Nurul Ainun Hamzah, Shamsul Bahri Mohd Tamrin , Noor Hassim Ismail
Background: Exposure to metal dust and fumes are leading cause of respiratory problems by increased likelihood of reversible narrowing of the airways and greater prevalence of chronic respiratory symptoms among steel workers.
Material and Methods: A cross sectional study was conducted in a steel factory in Terengganu, Malaysia to assess the metal dust exposure and its relationship to respiratory symptoms among 184 workers. Metal dust concentration values (Co, Cr, and Ni) for each worker was collected using personal air sampling. Respiratory symptoms were determined using British Medical Research Council (BMRC) Questionnaire.
Results: Exposure to cobalt and chromium were 1 to 3 times higher than permissible exposure limit (PEL) while nickel was not exceeding the PEL. Cumulative of chromium was the predictor to all of the respiratory symptoms while cumulative of cobalt was the predictor to chronic cough. Smoking was the contributing factor to the presence of shortness of breath (OR=1.06, 95%CI: 1.02-1.10) while past respiratory illnesses were found to be the predicting factor to the presence of chest of tightness (OR=2.14, 95% CI: 1.28 – 3.59) and shortness of breath (OR=1.93, 95% CI: 1.37 – 10.15). Only few workers (36.4%) were found to wear their masks all the times during the working hours.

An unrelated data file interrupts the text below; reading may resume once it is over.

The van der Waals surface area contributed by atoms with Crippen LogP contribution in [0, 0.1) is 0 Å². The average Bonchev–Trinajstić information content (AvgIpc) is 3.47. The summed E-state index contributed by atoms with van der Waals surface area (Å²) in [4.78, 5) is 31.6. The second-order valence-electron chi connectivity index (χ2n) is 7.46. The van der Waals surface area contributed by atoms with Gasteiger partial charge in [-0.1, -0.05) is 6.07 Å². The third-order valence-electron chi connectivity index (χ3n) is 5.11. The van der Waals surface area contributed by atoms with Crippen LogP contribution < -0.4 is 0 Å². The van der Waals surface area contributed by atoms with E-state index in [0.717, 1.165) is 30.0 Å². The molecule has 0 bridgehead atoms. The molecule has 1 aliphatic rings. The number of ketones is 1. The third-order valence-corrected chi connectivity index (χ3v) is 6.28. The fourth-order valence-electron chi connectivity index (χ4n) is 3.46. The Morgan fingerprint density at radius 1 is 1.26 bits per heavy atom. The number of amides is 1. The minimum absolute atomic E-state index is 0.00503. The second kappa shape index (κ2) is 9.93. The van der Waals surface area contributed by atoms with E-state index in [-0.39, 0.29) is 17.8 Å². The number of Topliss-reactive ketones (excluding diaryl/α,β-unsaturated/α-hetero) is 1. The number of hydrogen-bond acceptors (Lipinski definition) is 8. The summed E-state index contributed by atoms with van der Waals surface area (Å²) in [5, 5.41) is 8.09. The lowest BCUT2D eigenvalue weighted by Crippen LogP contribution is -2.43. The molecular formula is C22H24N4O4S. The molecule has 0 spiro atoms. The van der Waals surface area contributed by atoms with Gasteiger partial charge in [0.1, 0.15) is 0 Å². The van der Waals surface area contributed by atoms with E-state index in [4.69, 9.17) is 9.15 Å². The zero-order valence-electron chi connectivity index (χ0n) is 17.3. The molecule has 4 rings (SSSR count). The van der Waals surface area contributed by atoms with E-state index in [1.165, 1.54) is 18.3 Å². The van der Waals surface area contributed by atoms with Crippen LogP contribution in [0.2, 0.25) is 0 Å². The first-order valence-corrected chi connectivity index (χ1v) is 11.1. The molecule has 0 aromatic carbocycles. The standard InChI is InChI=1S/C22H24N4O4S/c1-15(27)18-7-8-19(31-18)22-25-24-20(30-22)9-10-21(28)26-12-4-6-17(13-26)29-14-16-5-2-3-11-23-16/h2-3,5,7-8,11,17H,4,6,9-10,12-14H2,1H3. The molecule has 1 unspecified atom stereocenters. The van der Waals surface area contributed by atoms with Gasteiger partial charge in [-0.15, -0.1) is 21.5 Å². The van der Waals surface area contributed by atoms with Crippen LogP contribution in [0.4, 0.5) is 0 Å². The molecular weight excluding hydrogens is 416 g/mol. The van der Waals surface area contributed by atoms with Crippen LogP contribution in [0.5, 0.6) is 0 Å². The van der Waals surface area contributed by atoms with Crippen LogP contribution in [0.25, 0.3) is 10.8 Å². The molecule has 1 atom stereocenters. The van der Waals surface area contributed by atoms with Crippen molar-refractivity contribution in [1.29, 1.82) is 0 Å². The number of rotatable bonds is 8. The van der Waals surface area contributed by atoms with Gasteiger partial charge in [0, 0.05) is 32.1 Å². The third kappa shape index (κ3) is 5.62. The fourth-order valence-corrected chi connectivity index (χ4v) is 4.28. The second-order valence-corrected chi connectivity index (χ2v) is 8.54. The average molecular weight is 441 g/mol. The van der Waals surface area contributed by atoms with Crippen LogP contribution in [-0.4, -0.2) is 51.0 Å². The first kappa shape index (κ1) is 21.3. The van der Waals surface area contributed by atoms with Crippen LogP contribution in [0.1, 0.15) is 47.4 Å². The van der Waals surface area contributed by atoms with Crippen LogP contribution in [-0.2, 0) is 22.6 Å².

Conclusions: There is a dose-response relationship of cumulative metal dust exposure with the elevation of respiratory symptoms prevalence. Improvements of control measures are needed to reduce the metal dust exposure and workers should be encouraged to use respiratory protection devices during their working hours.